Writing A Eulogy For A Funeral
Saying the last goodbye to a loved one is never an easy task – and now you have the responsibility of sharing a eulogy with other surviving family and friends. You can spend up to a lifetime knowing a person and whether you lived with the person or saw them occasionally; he or she would have had a major impact on your life. By no means are you expected to detail every aspect of your relationship with the deceased. But if you have difficulty getting started on writing the eulogy, here are a couple of theme ideas you can try.
The Nature of Life and Death
If delving into the details of your relationship and memories with the deceased overwhelms you, take a more objective perspective on death. It may be that the deceased or yourself may have a particular belief on the significance of life and the nature of death that may bring you and the audience closure. Whether that belief is of the soul resting in the heavens, or reincarnating into a new lifetime, you have the option of taking a spiritual or philosophical approach in your eulogy.
Thank You for the Memories
When you are in the thick of it, life can distract you from what is really important. And understandably, some people feel they take things for granted – including relationships. This is what makes the passing of a loved one more painful for a surviving family member or friend. But rather than trying to apologise for wrongs in the past with the eulogy, take a more progressive approach. Be grateful for having had the person in your life and cherish the times and memories you have. Having regrets for things that cannot be changed is no way to move forward in your life. So forgive, appreciate and make a determined effort to be a better, and take the opportunity of life that you do have.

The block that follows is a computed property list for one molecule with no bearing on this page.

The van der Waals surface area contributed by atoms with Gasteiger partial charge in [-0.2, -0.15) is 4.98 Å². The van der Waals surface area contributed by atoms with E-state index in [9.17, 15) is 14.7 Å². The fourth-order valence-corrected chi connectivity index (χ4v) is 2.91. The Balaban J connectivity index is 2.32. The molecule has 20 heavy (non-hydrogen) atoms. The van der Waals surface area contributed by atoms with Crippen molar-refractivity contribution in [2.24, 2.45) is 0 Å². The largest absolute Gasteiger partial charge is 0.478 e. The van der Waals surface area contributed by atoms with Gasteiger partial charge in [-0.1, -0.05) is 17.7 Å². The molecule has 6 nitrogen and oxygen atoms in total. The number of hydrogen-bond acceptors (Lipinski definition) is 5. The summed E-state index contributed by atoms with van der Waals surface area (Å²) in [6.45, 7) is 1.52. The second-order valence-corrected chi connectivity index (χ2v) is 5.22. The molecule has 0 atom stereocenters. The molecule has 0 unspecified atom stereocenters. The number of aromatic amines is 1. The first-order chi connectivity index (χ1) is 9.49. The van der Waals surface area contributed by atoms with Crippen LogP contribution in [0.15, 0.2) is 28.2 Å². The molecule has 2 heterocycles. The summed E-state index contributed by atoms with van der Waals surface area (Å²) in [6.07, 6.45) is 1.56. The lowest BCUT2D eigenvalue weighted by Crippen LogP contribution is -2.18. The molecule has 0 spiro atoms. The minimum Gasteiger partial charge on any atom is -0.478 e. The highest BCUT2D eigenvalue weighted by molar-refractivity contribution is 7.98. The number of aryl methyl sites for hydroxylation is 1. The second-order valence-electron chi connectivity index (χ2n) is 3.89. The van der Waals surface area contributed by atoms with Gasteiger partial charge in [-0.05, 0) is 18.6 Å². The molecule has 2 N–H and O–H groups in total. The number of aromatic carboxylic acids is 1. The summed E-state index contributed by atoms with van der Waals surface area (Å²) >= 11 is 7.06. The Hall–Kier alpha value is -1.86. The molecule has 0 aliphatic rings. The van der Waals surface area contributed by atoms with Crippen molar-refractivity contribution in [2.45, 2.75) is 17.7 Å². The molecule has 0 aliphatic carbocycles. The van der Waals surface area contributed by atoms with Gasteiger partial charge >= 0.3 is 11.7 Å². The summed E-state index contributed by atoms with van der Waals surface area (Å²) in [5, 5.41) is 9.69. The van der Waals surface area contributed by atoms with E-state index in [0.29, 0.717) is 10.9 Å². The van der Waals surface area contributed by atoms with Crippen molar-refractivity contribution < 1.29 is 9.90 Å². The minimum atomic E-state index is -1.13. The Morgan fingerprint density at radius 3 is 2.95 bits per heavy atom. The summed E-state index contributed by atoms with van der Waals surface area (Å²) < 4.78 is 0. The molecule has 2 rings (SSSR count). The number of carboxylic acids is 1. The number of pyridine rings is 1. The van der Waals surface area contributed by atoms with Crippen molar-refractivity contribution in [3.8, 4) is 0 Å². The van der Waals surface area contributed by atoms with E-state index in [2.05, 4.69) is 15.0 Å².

You Were Unique and Special
Celebrate the individual that the deceased was. No person is the same, so take the opportunity to get personal. Your eulogy does not have to be all doom and gloom either. Enjoy the freedom of sharing a funny story or a secret quirk that the deceased person had. A little laugh or two can take the edge off the atmosphere and make saying goodbye a lighter on the shoulders.
While a eulogy is presented to the wider audience, do not be afraid to make it a personal expression of love and respect for your deceased loved one. But at the same time, you do not have to force yourself to share memoires that are too personal or secret.
If you are still unsure, you can always ask a trusted funeral director for advice – especially ones with experience in the various cultures around Melbourne. But at the end of the day, it is not about writing the greatest eulogy of all time. You will feel the best about it when you writing what is true to heart – and that is the most important thing.